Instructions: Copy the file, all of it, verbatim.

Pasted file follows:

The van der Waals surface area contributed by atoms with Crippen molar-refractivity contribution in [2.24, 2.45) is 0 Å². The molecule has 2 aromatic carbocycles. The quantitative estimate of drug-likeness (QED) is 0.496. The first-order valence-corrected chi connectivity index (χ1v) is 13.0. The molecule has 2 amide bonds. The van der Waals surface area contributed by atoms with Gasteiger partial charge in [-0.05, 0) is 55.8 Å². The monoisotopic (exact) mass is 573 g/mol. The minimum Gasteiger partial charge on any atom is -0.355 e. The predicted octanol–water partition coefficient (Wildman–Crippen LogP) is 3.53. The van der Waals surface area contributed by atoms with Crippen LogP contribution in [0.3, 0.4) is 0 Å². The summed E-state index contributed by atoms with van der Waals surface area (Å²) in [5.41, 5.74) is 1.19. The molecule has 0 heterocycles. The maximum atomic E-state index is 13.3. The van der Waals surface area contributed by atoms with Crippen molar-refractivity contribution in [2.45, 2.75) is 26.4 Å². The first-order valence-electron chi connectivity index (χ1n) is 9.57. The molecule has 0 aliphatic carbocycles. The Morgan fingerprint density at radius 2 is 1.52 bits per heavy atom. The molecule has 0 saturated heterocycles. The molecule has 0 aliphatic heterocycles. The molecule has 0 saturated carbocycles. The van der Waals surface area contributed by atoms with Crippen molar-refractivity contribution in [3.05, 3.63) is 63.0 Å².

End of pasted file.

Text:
The van der Waals surface area contributed by atoms with Crippen molar-refractivity contribution in [2.24, 2.45) is 0 Å². The molecule has 2 aromatic carbocycles. The quantitative estimate of drug-likeness (QED) is 0.496. The first-order valence-corrected chi connectivity index (χ1v) is 13.0. The molecule has 2 amide bonds. The van der Waals surface area contributed by atoms with Gasteiger partial charge in [-0.05, 0) is 55.8 Å². The monoisotopic (exact) mass is 573 g/mol. The minimum Gasteiger partial charge on any atom is -0.355 e. The predicted octanol–water partition coefficient (Wildman–Crippen LogP) is 3.53. The van der Waals surface area contributed by atoms with Crippen LogP contribution in [0.3, 0.4) is 0 Å². The summed E-state index contributed by atoms with van der Waals surface area (Å²) in [5.41, 5.74) is 1.19. The molecule has 0 heterocycles. The maximum atomic E-state index is 13.3. The van der Waals surface area contributed by atoms with Crippen molar-refractivity contribution in [2.45, 2.75) is 26.4 Å². The first-order valence-electron chi connectivity index (χ1n) is 9.57. The molecule has 0 aliphatic carbocycles. The Morgan fingerprint density at radius 2 is 1.52 bits per heavy atom. The molecule has 0 saturated heterocycles. The molecule has 0 aliphatic heterocycles. The molecule has 0 saturated carbocycles. The van der Waals surface area contributed by atoms with Crippen molar-refractivity contribution in [3.05, 3.63) is 63.0 Å².